Quote of the week

As seductive as certain perspectives of international law may appear to those who disagree with the outcome of the interpretative exercise conducted by this Court in the contempt judgment, sight must not be lost of the proper place of international law, especially in respect of an application for rescission. The approach that my Brother adopts may be apposite in the context of an appeal, where a court is enjoined to consider whether the court a quo erred in its interpretation of the law. Although it should be clear by now, I shall repeat it once more: this is not an appeal, for this Court’s orders are not appealable. I am deeply concerned that seeking to rely on articles of the ICCPR as a basis for rescission constitutes nothing more than sophistry.

Khampepe J
Zuma v Secretary of the Judicial Commission of Inquiry into Allegations of State Capture, Corruption and Fraud in the Public Sector Including Organs of State and Others (CCT 52/21) [2021] ZACC 28 (17 September 2021)
11 August 2008

On the art of denial and the eloquence of silence….

I see MAN Ferrostaal has issued a statement about the claims by the Sunday Times that it paid a R30 million bribe to the ANC, facilitated by President Thabo Mbeki. The Sunday Times also claimed President Mbeki gave R2 million of this money to Jacob Zuma. The statement by MAN Ferrostaal reads in part:

MAN Ferrostaal never made any payments to SA President Thabo Mbeki, to Jacob Zuma or to any other member of the ANC or to any other public official. MAN Ferrostaal in addition states that the articles mentioned contain a large number of factual errors with regards to MAN Ferrostaal and therefore violates the basics of journalistic accuracy.

The statement does NOT deny that money was paid to the ANC – only that it was not paid to an individual official. If such a denial is issued by a big company it is always important to note what is being denied and what not because it will tell one what the truth might be. The fact that MAN Ferrostaal does not deny giving money to the ANC is basically an admission on its part that it did give money to the ANC. That’s all sorted out then. All we need to know now is why they gave this money, what understanding they reached with ANC leaders about the quid-pro-quo for this payment to the ANC and whether their investment was a good one for their business.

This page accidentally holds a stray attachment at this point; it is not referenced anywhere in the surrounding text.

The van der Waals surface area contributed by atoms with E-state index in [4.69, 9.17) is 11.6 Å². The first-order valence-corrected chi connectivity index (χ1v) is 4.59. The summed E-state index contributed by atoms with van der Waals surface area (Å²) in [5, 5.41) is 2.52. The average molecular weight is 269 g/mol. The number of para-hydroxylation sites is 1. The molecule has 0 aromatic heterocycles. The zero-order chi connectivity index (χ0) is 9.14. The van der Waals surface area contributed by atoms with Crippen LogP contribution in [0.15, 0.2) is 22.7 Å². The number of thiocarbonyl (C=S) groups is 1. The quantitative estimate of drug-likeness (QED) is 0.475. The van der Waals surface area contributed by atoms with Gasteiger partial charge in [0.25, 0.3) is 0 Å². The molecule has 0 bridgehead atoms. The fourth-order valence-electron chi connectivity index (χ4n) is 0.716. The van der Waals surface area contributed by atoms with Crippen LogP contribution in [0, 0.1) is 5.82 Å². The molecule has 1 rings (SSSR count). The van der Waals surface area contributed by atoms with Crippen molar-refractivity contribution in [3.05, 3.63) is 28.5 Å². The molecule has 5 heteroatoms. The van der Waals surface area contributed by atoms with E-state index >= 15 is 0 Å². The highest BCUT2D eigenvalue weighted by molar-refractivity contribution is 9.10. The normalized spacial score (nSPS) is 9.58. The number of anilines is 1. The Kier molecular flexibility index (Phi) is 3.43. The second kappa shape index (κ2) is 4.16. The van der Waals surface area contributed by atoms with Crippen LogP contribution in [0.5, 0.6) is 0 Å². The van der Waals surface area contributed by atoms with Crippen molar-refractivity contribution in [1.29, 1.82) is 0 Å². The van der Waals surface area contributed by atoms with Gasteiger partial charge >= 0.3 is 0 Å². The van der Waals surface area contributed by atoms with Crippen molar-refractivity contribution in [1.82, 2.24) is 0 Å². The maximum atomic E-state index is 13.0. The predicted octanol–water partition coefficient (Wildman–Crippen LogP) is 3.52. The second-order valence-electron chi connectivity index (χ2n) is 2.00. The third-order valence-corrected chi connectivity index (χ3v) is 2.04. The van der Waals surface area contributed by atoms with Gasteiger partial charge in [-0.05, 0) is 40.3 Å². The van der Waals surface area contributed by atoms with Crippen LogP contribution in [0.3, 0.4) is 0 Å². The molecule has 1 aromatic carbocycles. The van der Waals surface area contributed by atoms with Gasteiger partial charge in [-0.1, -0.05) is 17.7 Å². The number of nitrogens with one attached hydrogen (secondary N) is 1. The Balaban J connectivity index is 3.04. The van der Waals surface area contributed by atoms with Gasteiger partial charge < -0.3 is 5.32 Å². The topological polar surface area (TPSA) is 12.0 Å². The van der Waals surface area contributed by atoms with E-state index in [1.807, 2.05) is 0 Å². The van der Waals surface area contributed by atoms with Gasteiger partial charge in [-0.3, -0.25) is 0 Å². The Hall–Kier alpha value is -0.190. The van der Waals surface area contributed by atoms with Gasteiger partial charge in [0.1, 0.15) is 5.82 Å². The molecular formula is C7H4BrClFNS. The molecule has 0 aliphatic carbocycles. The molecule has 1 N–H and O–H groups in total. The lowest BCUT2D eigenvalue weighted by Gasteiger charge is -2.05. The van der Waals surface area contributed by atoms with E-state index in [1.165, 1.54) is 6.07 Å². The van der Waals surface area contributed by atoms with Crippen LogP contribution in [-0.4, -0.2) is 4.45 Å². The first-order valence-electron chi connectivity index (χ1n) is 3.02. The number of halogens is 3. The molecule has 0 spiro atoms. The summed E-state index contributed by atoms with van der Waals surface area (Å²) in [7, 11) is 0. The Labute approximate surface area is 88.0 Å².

Unless I have missed it, the only person who has now not issued SOME kind of denial about the Sunday Times report is Mr. Jacob Zuma. Wonder why he is so silent. In the absence of a blanket denial from him, his silence speaks rather eloquently about his own involvement in this tawdry affair just as the Presidency’s denial that Mr. Mbeki did not benefit personally from any bribe is rather telling.

One thing is for sure: we have not yet heard the end of the arms deal. As the ANC infighting continues more people will talk. Why don’t the ANC just come out and admit they received money from arms dealers so that the bleeding can stop. The first lesson of how to deal with a scandal is to deny that which can be denied, admit the rest, apologise to the nation and move on. The silence just breeds suspicion and the bleeding will continue.

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